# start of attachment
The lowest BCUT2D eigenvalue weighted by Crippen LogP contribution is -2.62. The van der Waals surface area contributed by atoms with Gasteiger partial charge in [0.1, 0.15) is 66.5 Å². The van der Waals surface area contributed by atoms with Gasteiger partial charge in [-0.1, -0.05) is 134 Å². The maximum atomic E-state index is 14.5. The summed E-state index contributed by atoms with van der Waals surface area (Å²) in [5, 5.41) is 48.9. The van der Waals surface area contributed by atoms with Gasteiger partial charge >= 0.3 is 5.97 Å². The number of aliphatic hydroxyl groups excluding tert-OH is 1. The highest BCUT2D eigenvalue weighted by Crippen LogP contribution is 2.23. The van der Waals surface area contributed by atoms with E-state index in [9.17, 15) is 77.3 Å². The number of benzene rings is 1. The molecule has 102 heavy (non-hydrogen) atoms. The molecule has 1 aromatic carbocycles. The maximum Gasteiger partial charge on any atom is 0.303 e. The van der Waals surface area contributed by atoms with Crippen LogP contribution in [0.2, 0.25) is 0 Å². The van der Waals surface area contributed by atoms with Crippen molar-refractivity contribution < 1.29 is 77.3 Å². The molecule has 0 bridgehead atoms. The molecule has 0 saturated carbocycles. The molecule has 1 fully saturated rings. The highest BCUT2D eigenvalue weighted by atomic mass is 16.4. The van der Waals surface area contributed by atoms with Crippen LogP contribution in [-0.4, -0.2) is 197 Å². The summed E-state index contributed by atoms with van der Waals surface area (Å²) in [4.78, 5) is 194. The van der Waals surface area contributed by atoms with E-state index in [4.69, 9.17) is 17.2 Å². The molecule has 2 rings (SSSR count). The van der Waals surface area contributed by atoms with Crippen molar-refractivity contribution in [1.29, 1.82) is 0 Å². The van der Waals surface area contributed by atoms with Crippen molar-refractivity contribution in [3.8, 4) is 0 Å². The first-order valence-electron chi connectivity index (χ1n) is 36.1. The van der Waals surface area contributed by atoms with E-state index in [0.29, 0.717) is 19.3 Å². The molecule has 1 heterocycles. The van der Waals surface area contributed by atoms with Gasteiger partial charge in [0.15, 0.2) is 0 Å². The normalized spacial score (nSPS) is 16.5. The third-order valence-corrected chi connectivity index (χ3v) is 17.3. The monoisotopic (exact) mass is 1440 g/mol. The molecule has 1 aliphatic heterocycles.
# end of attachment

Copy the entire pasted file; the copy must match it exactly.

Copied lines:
The lowest BCUT2D eigenvalue weighted by Crippen LogP contribution is -2.62. The van der Waals surface area contributed by atoms with Gasteiger partial charge in [0.1, 0.15) is 66.5 Å². The van der Waals surface area contributed by atoms with Gasteiger partial charge in [-0.1, -0.05) is 134 Å². The maximum atomic E-state index is 14.5. The summed E-state index contributed by atoms with van der Waals surface area (Å²) in [5, 5.41) is 48.9. The van der Waals surface area contributed by atoms with Gasteiger partial charge >= 0.3 is 5.97 Å². The number of aliphatic hydroxyl groups excluding tert-OH is 1. The highest BCUT2D eigenvalue weighted by Crippen LogP contribution is 2.23. The van der Waals surface area contributed by atoms with E-state index in [9.17, 15) is 77.3 Å². The number of benzene rings is 1. The molecule has 102 heavy (non-hydrogen) atoms. The molecule has 1 aromatic carbocycles. The maximum Gasteiger partial charge on any atom is 0.303 e. The van der Waals surface area contributed by atoms with Crippen LogP contribution in [0.2, 0.25) is 0 Å². The van der Waals surface area contributed by atoms with Crippen molar-refractivity contribution < 1.29 is 77.3 Å². The molecule has 0 bridgehead atoms. The molecule has 0 saturated carbocycles. The molecule has 1 fully saturated rings. The highest BCUT2D eigenvalue weighted by atomic mass is 16.4. The van der Waals surface area contributed by atoms with Crippen LogP contribution in [-0.4, -0.2) is 197 Å². The summed E-state index contributed by atoms with van der Waals surface area (Å²) in [4.78, 5) is 194. The van der Waals surface area contributed by atoms with E-state index in [4.69, 9.17) is 17.2 Å². The molecule has 2 rings (SSSR count). The van der Waals surface area contributed by atoms with Crippen molar-refractivity contribution in [1.29, 1.82) is 0 Å². The van der Waals surface area contributed by atoms with Crippen molar-refractivity contribution in [3.8, 4) is 0 Å². The first-order valence-electron chi connectivity index (χ1n) is 36.1. The van der Waals surface area contributed by atoms with E-state index in [0.29, 0.717) is 19.3 Å². The molecule has 1 heterocycles. The van der Waals surface area contributed by atoms with Gasteiger partial charge in [0.15, 0.2) is 0 Å². The normalized spacial score (nSPS) is 16.5. The third-order valence-corrected chi connectivity index (χ3v) is 17.3. The monoisotopic (exact) mass is 1440 g/mol. The molecule has 1 aliphatic heterocycles.